It isn’t really news that I don’t watch a lot of anime movies. Even ones attached to series that I quite like don’t normally get watched unless there’s a pressing need to complete a story. The Boy and the Beast wasn’t on my radar but then one day it showed up on Anime Lab and given my subscription there is reaching the end of its life, I figured why not. I’m really glad I did.

While this story isn’t exactly going to blow your socks off with originality as children running away from home and having some adventure to teach them some moral lesson is as stock standard as they come, the delivery here sells it beautifully. Not to mention, the cast of beasts that the boy encounters kind of lift this film from what might have been a fairly mediocre fair to something that becomes quite striking and memorable.


Early on, I was a little concerned. The opening narration is all very ordinary and then the encounter that leads to the boy running away seemed incredibly rushed. I get that his circumstances weren’t great but his running away just seemed like a forced response rather than a natural reaction to the situation. However, the boy very soon encounters the beast and after following him away from the human world, everything in this movie gets better.


What really works at the core of this film is the relationship that is constructed between the boy and the beast. The boy refused to give his name so the beast names him after his age, a name that sticks despite the boy growing up into a man over the course of the movie The two bicker and fight almost continuously as the beast is every bit as childish as the child but slowly and grudgingly the two begin to see the good points in the other and respect begins to form.


As much as the earlier encounters and relationships in the movie seem very rushed and forced, the perfect amount of time is put into making the relationship between these two characters feel as authentic as possible. While there are plenty of fights, training sequences, squabbles, and laughs along the way, this movie always comes back to that relationship and it has a lot of heart.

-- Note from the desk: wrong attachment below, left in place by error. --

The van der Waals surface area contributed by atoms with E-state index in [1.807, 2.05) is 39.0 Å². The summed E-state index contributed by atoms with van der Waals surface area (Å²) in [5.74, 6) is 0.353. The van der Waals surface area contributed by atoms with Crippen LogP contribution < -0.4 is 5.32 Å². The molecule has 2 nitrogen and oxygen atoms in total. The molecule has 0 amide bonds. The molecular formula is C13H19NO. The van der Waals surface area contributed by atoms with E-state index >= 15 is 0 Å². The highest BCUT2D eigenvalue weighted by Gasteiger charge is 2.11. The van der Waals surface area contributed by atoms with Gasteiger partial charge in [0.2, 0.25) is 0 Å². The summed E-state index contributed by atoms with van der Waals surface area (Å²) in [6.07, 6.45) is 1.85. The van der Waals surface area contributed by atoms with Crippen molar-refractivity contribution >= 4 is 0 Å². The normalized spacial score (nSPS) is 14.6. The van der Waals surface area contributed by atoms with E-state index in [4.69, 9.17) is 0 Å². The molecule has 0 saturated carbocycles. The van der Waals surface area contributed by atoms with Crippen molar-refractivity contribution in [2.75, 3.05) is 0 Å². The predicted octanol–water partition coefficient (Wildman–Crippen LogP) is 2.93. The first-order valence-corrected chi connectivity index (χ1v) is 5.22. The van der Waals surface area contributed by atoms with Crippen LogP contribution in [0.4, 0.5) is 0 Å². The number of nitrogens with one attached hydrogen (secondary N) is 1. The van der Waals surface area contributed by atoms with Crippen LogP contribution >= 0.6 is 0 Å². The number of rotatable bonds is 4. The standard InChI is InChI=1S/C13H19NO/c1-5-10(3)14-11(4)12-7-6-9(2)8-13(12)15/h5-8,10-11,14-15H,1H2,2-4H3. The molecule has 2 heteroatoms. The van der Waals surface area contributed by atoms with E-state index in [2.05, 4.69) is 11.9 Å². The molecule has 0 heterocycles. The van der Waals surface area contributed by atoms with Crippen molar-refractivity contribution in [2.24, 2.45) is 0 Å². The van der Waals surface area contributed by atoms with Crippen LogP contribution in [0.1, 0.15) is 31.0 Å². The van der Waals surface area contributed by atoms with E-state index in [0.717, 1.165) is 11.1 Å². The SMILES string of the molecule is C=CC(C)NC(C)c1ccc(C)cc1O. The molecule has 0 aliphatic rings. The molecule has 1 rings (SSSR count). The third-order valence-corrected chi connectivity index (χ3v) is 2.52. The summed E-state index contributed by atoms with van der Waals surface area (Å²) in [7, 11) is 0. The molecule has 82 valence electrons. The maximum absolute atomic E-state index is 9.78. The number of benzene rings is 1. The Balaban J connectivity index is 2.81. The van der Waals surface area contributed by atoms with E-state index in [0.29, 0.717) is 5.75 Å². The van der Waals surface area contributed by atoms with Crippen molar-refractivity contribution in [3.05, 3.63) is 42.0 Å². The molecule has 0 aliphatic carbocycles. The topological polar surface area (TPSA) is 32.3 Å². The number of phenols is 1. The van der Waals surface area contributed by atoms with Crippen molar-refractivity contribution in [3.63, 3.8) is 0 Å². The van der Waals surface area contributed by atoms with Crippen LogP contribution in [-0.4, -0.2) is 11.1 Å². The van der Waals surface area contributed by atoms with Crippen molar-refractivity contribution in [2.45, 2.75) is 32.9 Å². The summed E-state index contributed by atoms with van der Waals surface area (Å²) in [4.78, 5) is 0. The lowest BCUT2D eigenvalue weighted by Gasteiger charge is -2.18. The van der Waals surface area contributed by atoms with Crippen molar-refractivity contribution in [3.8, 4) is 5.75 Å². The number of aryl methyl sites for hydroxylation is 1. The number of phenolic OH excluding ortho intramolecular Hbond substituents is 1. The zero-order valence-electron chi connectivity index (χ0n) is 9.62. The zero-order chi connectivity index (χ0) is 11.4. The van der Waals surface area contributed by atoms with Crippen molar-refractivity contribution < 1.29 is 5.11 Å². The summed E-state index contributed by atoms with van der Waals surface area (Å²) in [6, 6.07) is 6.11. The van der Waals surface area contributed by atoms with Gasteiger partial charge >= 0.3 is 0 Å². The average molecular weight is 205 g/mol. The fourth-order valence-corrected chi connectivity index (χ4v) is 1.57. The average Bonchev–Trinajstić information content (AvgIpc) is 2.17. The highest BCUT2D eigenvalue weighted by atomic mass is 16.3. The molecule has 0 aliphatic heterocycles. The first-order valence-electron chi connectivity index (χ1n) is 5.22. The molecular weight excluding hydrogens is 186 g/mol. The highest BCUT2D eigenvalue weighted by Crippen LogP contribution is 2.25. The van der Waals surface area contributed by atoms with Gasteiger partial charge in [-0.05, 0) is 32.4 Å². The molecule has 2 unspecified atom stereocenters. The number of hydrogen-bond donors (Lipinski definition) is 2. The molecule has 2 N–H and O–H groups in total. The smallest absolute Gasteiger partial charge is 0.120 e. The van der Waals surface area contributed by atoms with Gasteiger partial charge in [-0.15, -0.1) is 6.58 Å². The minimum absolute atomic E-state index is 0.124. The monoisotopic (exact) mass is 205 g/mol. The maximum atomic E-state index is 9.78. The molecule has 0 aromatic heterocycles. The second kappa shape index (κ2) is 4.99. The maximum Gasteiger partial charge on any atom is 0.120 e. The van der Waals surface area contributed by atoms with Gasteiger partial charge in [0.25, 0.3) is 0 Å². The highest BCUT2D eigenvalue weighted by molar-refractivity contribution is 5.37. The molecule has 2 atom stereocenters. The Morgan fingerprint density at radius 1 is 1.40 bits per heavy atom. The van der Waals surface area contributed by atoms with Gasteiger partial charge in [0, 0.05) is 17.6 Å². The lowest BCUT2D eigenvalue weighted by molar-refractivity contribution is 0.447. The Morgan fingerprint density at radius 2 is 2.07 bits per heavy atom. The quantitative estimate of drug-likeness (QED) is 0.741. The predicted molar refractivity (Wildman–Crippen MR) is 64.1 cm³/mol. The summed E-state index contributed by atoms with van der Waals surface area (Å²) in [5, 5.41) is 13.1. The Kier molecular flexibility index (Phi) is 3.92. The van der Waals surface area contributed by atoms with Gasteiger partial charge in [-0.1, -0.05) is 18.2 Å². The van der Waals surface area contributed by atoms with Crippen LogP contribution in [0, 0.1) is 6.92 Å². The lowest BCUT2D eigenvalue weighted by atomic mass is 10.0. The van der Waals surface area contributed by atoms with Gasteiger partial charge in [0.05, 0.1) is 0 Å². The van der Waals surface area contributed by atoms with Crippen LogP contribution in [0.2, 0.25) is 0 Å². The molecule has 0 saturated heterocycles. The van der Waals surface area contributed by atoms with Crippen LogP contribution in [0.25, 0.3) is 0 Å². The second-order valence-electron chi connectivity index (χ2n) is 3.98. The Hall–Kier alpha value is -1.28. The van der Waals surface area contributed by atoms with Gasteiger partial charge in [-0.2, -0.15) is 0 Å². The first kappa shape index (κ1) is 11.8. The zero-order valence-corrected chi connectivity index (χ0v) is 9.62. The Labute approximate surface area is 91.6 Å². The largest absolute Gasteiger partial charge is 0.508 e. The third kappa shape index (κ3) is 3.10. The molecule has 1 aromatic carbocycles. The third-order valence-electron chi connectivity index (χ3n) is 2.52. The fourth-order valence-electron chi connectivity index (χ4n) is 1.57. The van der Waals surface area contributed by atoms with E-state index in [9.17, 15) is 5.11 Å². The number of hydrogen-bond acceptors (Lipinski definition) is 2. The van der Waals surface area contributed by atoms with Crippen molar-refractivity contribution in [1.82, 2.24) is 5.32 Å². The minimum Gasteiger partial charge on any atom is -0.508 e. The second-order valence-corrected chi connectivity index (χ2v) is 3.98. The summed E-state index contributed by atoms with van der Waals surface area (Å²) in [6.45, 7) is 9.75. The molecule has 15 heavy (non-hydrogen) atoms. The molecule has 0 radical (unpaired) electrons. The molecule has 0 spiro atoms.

Even a final fight sequence that kind of looks beautiful but seems just a little overblown for the sake of being a final fight sequence can’t really shake the goodwill this movie builds up over its run-time.

All and all, this was a very enjoyable watch and one I’ll probably look out for on DVD.

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The Boy and the Beast, Vol. 1 (manga)
The Boy and the Beast, Vol. 1 (manga)

Fullmetal Alchemist Live Action Movie Review: Bringing Equivalent Exchange to Life

fullmetal alchemist liveaction


Ed and Al are brother’s who have been studying alchemy when their mother dies unexpectedly. Determined to bring her back, they commit a taboo and in the process Al loses his body and Ed loses his arm and leg. Now a State Alchemist, Ed is determined to learn the secret of the philosopher’s stone and use it to restore his brother’s body.

Review – With spoilers for those who have never read or seen any adaptation of this story:

I must admit, one of my greatest fears going in to this movie was that they would actually try to fit the whole saga of FMA into a movie which was guaranteed to fail without any chance of redemption. Fortunately, this movie seems to understand it was an adaptation and decided on a sensible stopping point in the narrative to bring the movie to a close and also made some pretty solid choices on what to cut and what to keep in the story.